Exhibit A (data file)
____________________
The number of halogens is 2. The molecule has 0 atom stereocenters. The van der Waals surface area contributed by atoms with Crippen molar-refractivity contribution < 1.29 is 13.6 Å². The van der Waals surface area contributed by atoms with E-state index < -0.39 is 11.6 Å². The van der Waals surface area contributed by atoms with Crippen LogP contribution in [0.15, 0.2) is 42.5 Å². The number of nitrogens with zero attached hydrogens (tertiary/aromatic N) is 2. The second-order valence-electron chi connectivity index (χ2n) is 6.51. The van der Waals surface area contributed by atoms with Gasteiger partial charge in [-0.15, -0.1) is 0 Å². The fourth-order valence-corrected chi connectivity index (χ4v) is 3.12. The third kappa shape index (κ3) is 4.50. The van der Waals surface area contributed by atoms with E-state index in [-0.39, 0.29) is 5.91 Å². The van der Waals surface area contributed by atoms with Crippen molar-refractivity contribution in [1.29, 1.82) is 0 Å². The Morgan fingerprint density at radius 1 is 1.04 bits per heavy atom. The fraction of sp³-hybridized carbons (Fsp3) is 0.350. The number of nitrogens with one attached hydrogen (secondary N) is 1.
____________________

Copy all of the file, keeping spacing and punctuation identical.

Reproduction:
The number of halogens is 2. The molecule has 0 atom stereocenters. The van der Waals surface area contributed by atoms with Crippen molar-refractivity contribution < 1.29 is 13.6 Å². The van der Waals surface area contributed by atoms with E-state index < -0.39 is 11.6 Å². The van der Waals surface area contributed by atoms with Crippen LogP contribution in [0.15, 0.2) is 42.5 Å². The number of nitrogens with zero attached hydrogens (tertiary/aromatic N) is 2. The second-order valence-electron chi connectivity index (χ2n) is 6.51. The van der Waals surface area contributed by atoms with Gasteiger partial charge in [-0.15, -0.1) is 0 Å². The fourth-order valence-corrected chi connectivity index (χ4v) is 3.12. The third kappa shape index (κ3) is 4.50. The van der Waals surface area contributed by atoms with E-state index in [-0.39, 0.29) is 5.91 Å². The van der Waals surface area contributed by atoms with Crippen molar-refractivity contribution in [1.29, 1.82) is 0 Å². The Morgan fingerprint density at radius 1 is 1.04 bits per heavy atom. The fraction of sp³-hybridized carbons (Fsp3) is 0.350. The number of nitrogens with one attached hydrogen (secondary N) is 1.